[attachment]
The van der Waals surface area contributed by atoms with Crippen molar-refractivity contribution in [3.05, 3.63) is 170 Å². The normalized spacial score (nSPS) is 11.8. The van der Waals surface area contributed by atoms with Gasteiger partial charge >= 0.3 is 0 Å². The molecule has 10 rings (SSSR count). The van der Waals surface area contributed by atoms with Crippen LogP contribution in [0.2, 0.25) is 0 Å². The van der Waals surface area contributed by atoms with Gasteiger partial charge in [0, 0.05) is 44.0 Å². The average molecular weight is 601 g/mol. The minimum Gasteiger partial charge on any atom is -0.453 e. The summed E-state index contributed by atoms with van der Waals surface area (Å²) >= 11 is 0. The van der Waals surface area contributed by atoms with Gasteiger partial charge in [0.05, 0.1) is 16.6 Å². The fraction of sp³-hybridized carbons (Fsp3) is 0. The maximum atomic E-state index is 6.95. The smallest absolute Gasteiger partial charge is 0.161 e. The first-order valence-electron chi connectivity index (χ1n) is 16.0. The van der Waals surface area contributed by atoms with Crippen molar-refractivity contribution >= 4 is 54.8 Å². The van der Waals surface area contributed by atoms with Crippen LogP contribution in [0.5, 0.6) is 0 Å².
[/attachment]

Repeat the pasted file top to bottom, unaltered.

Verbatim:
The van der Waals surface area contributed by atoms with Crippen molar-refractivity contribution in [3.05, 3.63) is 170 Å². The normalized spacial score (nSPS) is 11.8. The van der Waals surface area contributed by atoms with Gasteiger partial charge >= 0.3 is 0 Å². The molecule has 10 rings (SSSR count). The van der Waals surface area contributed by atoms with Crippen LogP contribution in [0.2, 0.25) is 0 Å². The van der Waals surface area contributed by atoms with Gasteiger partial charge in [0, 0.05) is 44.0 Å². The average molecular weight is 601 g/mol. The minimum Gasteiger partial charge on any atom is -0.453 e. The summed E-state index contributed by atoms with van der Waals surface area (Å²) >= 11 is 0. The van der Waals surface area contributed by atoms with Gasteiger partial charge in [0.05, 0.1) is 16.6 Å². The fraction of sp³-hybridized carbons (Fsp3) is 0. The maximum atomic E-state index is 6.95. The smallest absolute Gasteiger partial charge is 0.161 e. The first-order valence-electron chi connectivity index (χ1n) is 16.0. The van der Waals surface area contributed by atoms with Crippen molar-refractivity contribution >= 4 is 54.8 Å². The van der Waals surface area contributed by atoms with Crippen LogP contribution in [0.5, 0.6) is 0 Å².